Statistics:
Suppose you were assigned to write an article for the student
newspaper and you were given a quota (by the editor) of interviewing
at least three extroverted professors. How many professors selected at random
would you need to interview to be at least 90% sure of filling the
quota?
I was able to do the parts of the problems (this is part (e)) by using the equation:
\[P(r)=\frac{n!}{r!(n-r)!}p^rq^{n-r}=C_{n,r}p^rq^{n-r}\]

- anonymous

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- anonymous

p=.45
q=.55

- anonymous

I guess I have to find the minimum n

- anonymous

Oh I see. there is a table with a formula
\[P \textrm{ (at least three successes) }=P(r \ge3)=1-P(0)-P(1)-P(2)\]

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## More answers

- anonymous

I think I got this...one moment plz

- anonymous

ok now I need help =)
I tried doing:
\[P \textrm{ (at least three successes) }=P(r \ge3)=1-P[0]-P[1]-P[3]\]
but that gives a solution greater than 1 (for P[0]−P[1]−P[3]) which isn't right

- anonymous

@phi

- anonymous

I meant P[0]+P[1]+P[3]

- phi

shouldn't it be p(0),p(1) and p(2)

- hartnn

90% sure of filling the quota, so isn't p=0.9?

- anonymous

What does P(r) represent here?

- anonymous

The first part of the problem is
We now have the tools to solve the Chapter
Focus Problem. In the book A Guide to the Development and Use of the
Myers–Briggs Type Indicators by Myers and McCaully, it was reported that
approximately 45% of all university professors are extroverted. Suppose you
have classes with six different professors.
That's where I got my p=.45 and q=.55 from

- phi

your idea is correct
P (at least three successes) =P(r≥3)=1−P[0]−P[1]−P[3]
but you have p(3) and it should be p(2)

- anonymous

Oh I see. It looks like I wrote P(3) on OS, but in my notebook I did calculate P(2)....
Another mistake I made....I plugged in n=6 which is wrong, what n should I use?

- hartnn

so n=6 and u need to find r ?

- anonymous

no that was for part (a) of the problem... this is part (e)

- anonymous

(a) What is the probability that all six are extroverts?
(b) What is the probability that none of your professors is an extrovert?
(c) What is the probability that at least two of your professors are extroverts?
(d) In a group of six professors selected at random, what is the expected
number of extroverts? What is the standard deviation of the
distribution?
(e) Quota Problem Suppose you were assigned to write an article for the student
newspaper and you were given a quota (by the editor) of interviewing
at least three extroverted professors. How many professors selected at random
would you need to interview to be at least 90% sure of filling the
quota?
I did a-d successfully...but (e) is the problem child

- anonymous

So you wouldn't use the whole formula?
\[P(r)=\frac{n!}{r!(n-r)!}p^rq^{n-r}=C_{n,r}p^rq^{n-r}\]?

- hartnn

ok, i got it.
Atleast 90% sure means P(r) = 0.9
u need to select atleast 3 extroverted from 'n', n=n, r=3
p=0.45,q=0.55

- hartnn

sorry r>=3

- anonymous

in other words solve for n?

- hartnn

yup.

- anonymous

Great! That makes sense. I'll do that calculation and get back to ya...just a min...

- hartnn

ok.

- anonymous

hmmm....doesn't look pretty....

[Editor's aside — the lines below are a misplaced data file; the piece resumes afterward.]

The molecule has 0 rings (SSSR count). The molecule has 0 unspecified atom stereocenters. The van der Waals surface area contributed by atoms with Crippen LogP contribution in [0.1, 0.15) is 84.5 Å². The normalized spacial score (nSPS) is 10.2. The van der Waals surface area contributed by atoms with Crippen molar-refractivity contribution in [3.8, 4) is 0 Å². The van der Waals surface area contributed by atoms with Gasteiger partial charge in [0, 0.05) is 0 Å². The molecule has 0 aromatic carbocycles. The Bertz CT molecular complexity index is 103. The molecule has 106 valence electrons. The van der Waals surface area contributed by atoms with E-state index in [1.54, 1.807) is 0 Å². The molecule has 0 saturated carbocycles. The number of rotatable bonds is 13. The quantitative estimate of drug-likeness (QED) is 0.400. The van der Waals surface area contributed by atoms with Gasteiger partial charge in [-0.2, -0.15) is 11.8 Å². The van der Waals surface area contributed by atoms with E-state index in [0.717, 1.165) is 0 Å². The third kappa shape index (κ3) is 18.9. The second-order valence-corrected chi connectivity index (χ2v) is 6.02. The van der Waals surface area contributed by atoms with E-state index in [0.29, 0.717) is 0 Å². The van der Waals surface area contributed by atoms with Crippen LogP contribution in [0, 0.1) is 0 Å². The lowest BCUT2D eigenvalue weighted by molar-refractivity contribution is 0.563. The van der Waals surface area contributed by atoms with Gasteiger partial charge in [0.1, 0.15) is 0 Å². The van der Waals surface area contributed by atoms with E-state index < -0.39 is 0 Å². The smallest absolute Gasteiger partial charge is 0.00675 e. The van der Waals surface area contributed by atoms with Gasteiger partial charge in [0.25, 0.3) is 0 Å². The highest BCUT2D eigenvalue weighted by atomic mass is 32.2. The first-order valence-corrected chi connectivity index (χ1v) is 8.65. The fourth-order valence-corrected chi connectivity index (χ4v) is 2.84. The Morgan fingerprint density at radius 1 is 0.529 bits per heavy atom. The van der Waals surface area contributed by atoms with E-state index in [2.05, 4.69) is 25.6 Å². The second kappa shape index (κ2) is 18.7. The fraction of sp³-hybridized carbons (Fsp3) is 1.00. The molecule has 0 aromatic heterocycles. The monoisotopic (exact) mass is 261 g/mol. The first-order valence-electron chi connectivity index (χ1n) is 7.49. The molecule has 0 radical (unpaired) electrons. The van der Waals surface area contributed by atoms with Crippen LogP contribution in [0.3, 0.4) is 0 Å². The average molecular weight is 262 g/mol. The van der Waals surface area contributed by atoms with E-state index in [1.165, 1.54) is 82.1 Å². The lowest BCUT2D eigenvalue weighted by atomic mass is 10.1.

\[3!\frac{0.9}{0.45}^3=n!\frac{(0.55)^{n-3}}{(n-3)!}\]

- hartnn

u don't get 0.9^3

- anonymous

oops typo
\[3!\frac{0.9}{0.45^3}=n!\frac{(0.55)^{n-3}}{(n-3)!}\]

- hartnn

yup, 0.55^n is not pretty at all
n!=n(n-1)(n-2)(n-3)!

- anonymous

This looks like a negative binomial situation.
b*(x; r, P) = x-1Cr-1 * Pr * (1 - P)x - r

- anonymous

Eh, sorry, that formula came out a bit sloppy...
From what I understand, though, you're solving for x number of trials to have r number of successes?

- anonymous

uhm. here is what I found online....
"Since the probability of success is p=.45, we need to look in the binomial table under p=0.45 and different values of n that will satisfy this preceding relation. Binomial Probability Distribution table shows that if n=10 when p=0.45, then
\[P(r\ge3)=1-P(r<3)\]
\[=1-(P(0)+P(1)+P(2))\]
\[=1-(0.003+0.021+0.076)\]
\[=1-0.10\]
\[=0.90\]

##### 1 Attachment

- anonymous

i don't quite understand what that person did? So they looked in the table under p=.45, and then did trial and error to see which n would give a solution for P(3)?

- phi

yes, they used a table, then verified the result

- phi

I found this upper bound
http://en.wikipedia.org/wiki/Binomial_distribution#Cumulative_distribution_function
which gives 11
then testing it with the actual numbers give n=10 with prob 0.09955
6 for 0,1,or 2 successes
so 1-0.09955 = 0.9 prob of 3 or more sucesses

- phi

I found the upper bound with this
% cumulative distribution
% F(k; n,p) ≤ 0.5*exp( (-2/n)* (n*p-k)^2 )
% k successes in n trials, prob of success = p
% solve for n
% n^2 + (ln(0.2)/(2*p^2) - 2*k/p) n + (k/p)^2 ≥ 0
% use quadratic formula
p= 0.45; prob= 0.1; k=2;
b= log(2*prob)/(2*p^2) -2*k/p
dis= b^2-4*k^2/p^2
sd= sqrt(dis)
upper_bound= 0.5*(-b+sd)
It found
upper_bound =
11.0800
but I had to test 11 and 10 to find the actual value.

- anonymous

So there isn't a direct way to do it I guess...just trial and error till we get the solution we want.
Makes sense. Thanks =D

- phi

Doesn't your text give a hint as to how to solve this type of problem?

- anonymous

Not really, They've provided me with that table. I guess trial and error is all they're asking me to do, since it is algebra-based course.

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